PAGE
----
Hold on, I thought the sandbox was mired in uncertainty?

It is. But for some advertising executives, ignoring the sandbox poses a significant risk. If the sandbox does eventually receive approval, those who haven’t prepared would find themselves severely under-equipped. They would lack the necessary technology, expertise, and strategic position regarding what is likely to become one of the main alternatives to third-party cookies, for better or worse. Simply put, despite the uncertainty surrounding the sandbox, some ad execs feel compelled to take it seriously and prepare accordingly.

Got it. So what are they testing? 

Initially, the focus has been on three key areas within the sandbox: the Topics API, the Protected Audiences API, and the Attribution Reporting API. These components essentially serve as the sandbox’s solution for contextual advertising, targeted advertising, and measurement.

So far so good?  

That might be true for testing the Topics API, which seems to be progressing smoothly, but not so much for the other two parts of the sandbox being tested. The issue lies in the location of the ad auction within the sandbox. Traditionally, ad auctions occur in the ad server, but within the sandbox, they take place directly in the Chrome browser. This shift means that publishers are left in the dark about which interest groups advertisers are targeting using the PAAPI on their pages. All the necessary information for conducting successful auctions isn’t quite aligning as expected.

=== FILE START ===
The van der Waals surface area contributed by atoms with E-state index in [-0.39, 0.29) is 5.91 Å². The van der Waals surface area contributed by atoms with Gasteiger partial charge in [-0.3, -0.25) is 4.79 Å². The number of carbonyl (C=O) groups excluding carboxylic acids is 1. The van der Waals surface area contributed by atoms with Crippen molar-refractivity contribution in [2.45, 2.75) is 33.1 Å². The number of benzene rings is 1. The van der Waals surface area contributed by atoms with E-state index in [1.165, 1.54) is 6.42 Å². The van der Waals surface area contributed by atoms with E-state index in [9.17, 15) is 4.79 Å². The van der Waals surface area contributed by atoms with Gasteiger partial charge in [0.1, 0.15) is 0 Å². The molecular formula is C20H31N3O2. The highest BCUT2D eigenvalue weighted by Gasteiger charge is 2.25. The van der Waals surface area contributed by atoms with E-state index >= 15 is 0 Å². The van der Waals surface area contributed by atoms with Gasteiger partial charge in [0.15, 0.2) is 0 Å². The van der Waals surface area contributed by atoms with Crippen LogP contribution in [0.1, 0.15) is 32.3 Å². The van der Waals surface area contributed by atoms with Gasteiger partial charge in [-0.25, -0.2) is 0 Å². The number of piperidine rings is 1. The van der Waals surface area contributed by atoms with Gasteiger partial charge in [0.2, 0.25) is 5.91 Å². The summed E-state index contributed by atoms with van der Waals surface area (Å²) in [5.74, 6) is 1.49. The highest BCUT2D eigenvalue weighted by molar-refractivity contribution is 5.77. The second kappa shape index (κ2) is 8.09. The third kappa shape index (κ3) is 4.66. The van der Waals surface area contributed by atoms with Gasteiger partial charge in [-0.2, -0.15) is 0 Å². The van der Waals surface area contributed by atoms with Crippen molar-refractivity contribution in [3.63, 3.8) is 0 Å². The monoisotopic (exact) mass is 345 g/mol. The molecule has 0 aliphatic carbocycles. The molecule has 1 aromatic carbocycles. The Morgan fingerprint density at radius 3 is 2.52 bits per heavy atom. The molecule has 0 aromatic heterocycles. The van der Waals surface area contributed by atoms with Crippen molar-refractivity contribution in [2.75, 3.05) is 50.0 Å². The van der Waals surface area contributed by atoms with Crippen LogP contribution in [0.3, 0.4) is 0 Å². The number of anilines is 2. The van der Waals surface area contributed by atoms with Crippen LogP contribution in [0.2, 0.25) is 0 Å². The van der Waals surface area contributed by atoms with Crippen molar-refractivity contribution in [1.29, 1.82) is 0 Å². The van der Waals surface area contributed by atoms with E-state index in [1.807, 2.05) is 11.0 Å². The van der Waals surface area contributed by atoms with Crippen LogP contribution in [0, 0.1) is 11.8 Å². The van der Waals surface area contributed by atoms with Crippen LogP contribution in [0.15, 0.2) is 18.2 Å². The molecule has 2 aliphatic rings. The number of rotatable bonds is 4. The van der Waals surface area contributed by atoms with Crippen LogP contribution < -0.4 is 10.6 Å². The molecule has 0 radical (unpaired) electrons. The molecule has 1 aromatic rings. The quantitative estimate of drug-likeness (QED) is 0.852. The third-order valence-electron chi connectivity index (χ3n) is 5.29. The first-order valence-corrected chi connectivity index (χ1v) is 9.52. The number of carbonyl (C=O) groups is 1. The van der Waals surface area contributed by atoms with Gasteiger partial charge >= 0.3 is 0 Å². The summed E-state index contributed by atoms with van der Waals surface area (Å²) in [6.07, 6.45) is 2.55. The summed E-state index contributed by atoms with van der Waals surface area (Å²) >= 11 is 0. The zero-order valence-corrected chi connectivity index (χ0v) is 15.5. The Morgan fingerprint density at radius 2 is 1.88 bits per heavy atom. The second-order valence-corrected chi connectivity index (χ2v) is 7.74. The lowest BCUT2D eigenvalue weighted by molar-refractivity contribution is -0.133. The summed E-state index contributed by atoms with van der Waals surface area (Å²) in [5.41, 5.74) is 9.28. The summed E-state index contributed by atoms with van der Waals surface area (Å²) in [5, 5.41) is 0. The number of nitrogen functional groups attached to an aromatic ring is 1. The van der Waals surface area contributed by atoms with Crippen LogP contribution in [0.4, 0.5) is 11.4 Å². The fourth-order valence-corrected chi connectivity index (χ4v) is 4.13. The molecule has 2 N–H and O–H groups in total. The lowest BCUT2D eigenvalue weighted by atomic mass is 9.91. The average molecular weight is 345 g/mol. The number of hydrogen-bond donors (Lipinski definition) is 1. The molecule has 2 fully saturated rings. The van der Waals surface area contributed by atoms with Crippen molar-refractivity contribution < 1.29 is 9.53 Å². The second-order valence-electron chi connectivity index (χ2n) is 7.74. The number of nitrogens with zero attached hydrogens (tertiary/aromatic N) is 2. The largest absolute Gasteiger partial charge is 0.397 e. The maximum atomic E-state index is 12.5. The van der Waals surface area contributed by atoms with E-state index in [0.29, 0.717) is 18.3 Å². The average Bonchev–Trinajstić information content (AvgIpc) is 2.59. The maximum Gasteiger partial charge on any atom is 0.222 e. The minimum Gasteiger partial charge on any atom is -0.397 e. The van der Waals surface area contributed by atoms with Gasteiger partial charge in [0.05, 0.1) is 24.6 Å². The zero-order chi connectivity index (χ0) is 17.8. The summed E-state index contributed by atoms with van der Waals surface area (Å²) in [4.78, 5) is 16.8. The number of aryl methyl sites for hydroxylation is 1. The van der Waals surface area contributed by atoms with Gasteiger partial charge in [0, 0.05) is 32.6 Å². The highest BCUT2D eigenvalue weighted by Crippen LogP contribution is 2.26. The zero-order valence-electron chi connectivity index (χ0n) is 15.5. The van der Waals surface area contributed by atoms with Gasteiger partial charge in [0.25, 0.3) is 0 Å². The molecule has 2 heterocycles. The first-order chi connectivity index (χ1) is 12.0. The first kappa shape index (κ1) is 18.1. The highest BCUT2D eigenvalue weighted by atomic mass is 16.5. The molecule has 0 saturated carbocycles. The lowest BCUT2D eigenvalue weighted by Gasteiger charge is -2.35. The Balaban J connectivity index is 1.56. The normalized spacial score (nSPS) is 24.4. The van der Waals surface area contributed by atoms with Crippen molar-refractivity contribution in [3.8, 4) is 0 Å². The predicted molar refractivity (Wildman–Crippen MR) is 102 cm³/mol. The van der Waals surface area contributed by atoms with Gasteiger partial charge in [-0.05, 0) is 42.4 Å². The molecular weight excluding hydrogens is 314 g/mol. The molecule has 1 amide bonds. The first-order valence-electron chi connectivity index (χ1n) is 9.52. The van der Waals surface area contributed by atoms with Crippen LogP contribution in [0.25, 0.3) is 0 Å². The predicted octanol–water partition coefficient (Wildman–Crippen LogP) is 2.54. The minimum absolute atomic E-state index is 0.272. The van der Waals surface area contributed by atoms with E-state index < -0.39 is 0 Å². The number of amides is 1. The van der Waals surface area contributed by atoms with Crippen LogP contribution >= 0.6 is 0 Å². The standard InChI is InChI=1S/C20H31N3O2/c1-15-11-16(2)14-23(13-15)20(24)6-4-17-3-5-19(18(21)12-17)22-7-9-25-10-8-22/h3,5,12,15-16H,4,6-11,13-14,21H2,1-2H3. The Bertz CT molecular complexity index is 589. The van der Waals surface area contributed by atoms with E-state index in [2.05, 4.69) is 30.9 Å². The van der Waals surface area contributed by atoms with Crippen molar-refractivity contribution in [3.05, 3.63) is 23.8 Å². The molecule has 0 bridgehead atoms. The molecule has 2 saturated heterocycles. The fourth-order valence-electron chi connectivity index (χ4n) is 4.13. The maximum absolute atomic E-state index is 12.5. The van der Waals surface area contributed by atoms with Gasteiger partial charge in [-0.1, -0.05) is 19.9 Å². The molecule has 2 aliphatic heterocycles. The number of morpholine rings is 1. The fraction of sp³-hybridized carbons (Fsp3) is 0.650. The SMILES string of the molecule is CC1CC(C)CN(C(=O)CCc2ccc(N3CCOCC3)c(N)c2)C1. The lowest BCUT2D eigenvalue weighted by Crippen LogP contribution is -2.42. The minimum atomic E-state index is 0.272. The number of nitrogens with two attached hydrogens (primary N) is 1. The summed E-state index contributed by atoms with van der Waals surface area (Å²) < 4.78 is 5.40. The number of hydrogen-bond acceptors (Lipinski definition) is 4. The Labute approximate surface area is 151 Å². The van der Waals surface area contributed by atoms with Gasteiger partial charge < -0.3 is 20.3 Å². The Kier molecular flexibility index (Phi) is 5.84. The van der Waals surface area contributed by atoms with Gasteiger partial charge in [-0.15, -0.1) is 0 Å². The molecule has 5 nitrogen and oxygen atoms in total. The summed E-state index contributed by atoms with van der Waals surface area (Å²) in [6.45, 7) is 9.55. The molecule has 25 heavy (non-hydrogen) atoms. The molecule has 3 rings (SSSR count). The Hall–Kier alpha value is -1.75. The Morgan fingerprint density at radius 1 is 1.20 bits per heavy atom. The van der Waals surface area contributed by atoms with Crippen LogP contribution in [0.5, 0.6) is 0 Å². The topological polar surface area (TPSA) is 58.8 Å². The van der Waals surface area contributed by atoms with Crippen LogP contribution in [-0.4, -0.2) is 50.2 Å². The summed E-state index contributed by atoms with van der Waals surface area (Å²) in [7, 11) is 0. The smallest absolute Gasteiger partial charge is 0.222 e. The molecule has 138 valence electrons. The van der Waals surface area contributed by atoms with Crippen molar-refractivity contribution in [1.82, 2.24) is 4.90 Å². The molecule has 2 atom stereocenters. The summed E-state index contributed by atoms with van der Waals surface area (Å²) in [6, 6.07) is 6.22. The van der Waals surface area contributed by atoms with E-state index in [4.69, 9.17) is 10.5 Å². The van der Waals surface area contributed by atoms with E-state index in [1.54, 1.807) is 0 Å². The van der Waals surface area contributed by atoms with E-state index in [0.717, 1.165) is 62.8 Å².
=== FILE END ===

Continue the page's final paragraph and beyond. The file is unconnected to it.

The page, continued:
And even if it did, many ad execs might struggle to understand what impact those ads actually had on their business. In fact, that’s almost certain given they need to generate sufficient conversions from their ads, which as an example, by default, this would be a thousand for daily reports. Falling short of this threshold results in the introduction of additional “noise” data into the campaign data to maintain anonymity or the need to simplify the report.